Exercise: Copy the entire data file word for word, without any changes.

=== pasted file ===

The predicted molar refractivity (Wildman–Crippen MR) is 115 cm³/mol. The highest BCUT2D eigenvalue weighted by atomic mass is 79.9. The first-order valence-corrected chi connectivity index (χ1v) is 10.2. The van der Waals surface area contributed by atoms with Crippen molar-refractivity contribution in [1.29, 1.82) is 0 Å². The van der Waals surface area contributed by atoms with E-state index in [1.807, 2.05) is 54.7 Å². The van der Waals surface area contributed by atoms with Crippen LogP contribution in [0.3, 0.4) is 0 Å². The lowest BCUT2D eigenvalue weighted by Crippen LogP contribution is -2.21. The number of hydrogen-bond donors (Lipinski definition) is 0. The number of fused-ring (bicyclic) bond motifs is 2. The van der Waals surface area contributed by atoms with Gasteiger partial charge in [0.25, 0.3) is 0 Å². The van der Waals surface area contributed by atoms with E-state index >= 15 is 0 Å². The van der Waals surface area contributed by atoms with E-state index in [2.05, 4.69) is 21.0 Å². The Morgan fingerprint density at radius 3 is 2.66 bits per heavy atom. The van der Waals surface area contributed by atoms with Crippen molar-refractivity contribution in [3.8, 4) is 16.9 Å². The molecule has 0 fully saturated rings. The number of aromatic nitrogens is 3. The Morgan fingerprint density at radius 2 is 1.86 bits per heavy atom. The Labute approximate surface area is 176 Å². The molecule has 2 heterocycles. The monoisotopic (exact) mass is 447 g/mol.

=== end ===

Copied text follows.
The predicted molar refractivity (Wildman–Crippen MR) is 115 cm³/mol. The highest BCUT2D eigenvalue weighted by atomic mass is 79.9. The first-order valence-corrected chi connectivity index (χ1v) is 10.2. The van der Waals surface area contributed by atoms with Crippen molar-refractivity contribution in [1.29, 1.82) is 0 Å². The van der Waals surface area contributed by atoms with E-state index in [1.807, 2.05) is 54.7 Å². The van der Waals surface area contributed by atoms with Crippen LogP contribution in [0.3, 0.4) is 0 Å². The lowest BCUT2D eigenvalue weighted by Crippen LogP contribution is -2.21. The number of hydrogen-bond donors (Lipinski definition) is 0. The number of fused-ring (bicyclic) bond motifs is 2. The van der Waals surface area contributed by atoms with Gasteiger partial charge in [0.25, 0.3) is 0 Å². The van der Waals surface area contributed by atoms with E-state index >= 15 is 0 Å². The van der Waals surface area contributed by atoms with E-state index in [2.05, 4.69) is 21.0 Å². The Morgan fingerprint density at radius 3 is 2.66 bits per heavy atom. The van der Waals surface area contributed by atoms with Crippen molar-refractivity contribution in [3.8, 4) is 16.9 Å². The molecule has 0 fully saturated rings. The number of aromatic nitrogens is 3. The Morgan fingerprint density at radius 2 is 1.86 bits per heavy atom. The Labute approximate surface area is 176 Å². The molecule has 2 heterocycles. The monoisotopic (exact) mass is 447 g/mol.